Just like you, but different
Lager, Larger, Largest, Large!
A clean refreshing lager, moderately hopped.
The 500ml bottle of beer, that is 5% ABV, 150 calories a serve size, making this about 1.97 standard drink units.
Brewed by Harringtons Breweries (Christchurch), this one in the style that is good old Pale Lager and they do that in Christchurch, New Zealand
Brewed using only the finest natural ingredients. The result is a smooth Indian lager that is the perfect beer to enjoy with spicy foods.
East Indies is batched brewed to the authentic style of an East Indian beer. Amber in colour, full in flavour light on the palate with a hop edge to compliment a dry finish. We love it, and know you will too.
What could possibly go wrong?
Nothing exciting on opening, aroma is standard lager type aroma, slightly green slightly sour.
Extremely pale pour, with a lovely head, well carbonated. Aroma moves to something more peppery.
Not as much ‘bite’ as you get with some lager offerings.
It is then for all intents and purpose a stock standard beer, of which I can’t think of anything to say, good or bad.
The pdubyah-o-meter rates this as 6 of its things from the thing. It’s just un-inspiring and a bit bland.
It’s missing the soft fully full mouthfeel, it’s missing the hop bite, it’s missing that grassy under-note.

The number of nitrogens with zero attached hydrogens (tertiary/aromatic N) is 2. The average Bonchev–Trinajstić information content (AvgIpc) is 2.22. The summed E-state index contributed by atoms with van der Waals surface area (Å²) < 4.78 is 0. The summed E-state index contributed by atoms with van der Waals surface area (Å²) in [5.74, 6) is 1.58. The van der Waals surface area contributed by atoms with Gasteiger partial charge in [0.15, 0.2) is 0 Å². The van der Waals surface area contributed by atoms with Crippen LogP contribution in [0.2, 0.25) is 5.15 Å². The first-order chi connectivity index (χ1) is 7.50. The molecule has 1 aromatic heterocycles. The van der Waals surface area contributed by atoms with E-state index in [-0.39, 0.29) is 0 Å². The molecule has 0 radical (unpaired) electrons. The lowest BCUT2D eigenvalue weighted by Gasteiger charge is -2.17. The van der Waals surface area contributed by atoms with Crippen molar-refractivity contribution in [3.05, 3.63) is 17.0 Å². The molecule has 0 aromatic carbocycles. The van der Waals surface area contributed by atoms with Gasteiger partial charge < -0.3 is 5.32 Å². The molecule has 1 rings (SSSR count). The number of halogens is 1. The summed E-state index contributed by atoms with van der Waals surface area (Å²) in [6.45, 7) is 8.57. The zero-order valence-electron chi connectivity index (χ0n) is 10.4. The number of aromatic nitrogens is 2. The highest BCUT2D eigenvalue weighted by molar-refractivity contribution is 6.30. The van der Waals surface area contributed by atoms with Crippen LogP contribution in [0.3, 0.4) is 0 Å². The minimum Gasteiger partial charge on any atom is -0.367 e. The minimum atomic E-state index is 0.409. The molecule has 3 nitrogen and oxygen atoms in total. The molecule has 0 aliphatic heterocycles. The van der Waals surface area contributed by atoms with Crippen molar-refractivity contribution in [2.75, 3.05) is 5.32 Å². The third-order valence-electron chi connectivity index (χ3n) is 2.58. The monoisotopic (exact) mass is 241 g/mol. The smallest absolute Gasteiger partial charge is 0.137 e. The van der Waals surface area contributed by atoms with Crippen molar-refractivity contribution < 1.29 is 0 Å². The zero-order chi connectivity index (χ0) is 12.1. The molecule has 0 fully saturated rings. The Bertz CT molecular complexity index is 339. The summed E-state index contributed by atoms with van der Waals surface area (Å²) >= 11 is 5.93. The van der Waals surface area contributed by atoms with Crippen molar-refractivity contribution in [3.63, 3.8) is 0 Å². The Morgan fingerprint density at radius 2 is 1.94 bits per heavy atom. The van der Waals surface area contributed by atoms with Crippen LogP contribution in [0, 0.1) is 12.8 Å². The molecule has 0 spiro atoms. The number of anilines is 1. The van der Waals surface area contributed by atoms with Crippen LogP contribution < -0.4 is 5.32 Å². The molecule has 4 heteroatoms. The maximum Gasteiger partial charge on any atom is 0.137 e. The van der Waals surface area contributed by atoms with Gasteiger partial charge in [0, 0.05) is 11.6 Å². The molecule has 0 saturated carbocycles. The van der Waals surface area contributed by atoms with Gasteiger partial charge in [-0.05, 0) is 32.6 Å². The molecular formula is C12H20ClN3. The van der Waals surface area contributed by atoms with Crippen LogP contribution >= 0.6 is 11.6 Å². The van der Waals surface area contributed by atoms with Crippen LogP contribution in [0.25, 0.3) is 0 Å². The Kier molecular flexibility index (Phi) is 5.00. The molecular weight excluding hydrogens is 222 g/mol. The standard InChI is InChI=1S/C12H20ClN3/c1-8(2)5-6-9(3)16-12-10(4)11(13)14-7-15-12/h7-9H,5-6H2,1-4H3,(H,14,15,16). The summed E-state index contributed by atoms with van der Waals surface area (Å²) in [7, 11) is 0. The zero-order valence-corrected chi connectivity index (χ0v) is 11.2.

The double dip review
Note: I was provided this beer by the brewer to try and review, without catches, this is 1 of 12 should wonder about the sudden love of a brewer out of the blue.
It’s time for a bit of Seasick Steve‘s who has a new album “Sonic Soul Surfer” – listen here
This is “Summer Time Boy” Bit of Blues never hurt anyone. Especially good Blues.
The colour of pale lager ranges from light bronze to nearly transparent and the alcohol anywhere from 4-6%. Adjunct usage may be quite high, though in some cases the beer is all-malt. Carbonation is typically forced, though not always. One thing that doesnt vary is that neither the malt nor the hops make much of an impression on the palate. These beers are brewed for minimum character, though faint traces of hop or malt may show through. More likely though is that adjuncts like corn will show through, or you’ll find notes of higher alcohols (fuel notes) due to the use of high-gravity brewing. The body will be thin and watery, and the finish is typically non-existent.
Pingback: Thoughts on a beer | A life just as ordinary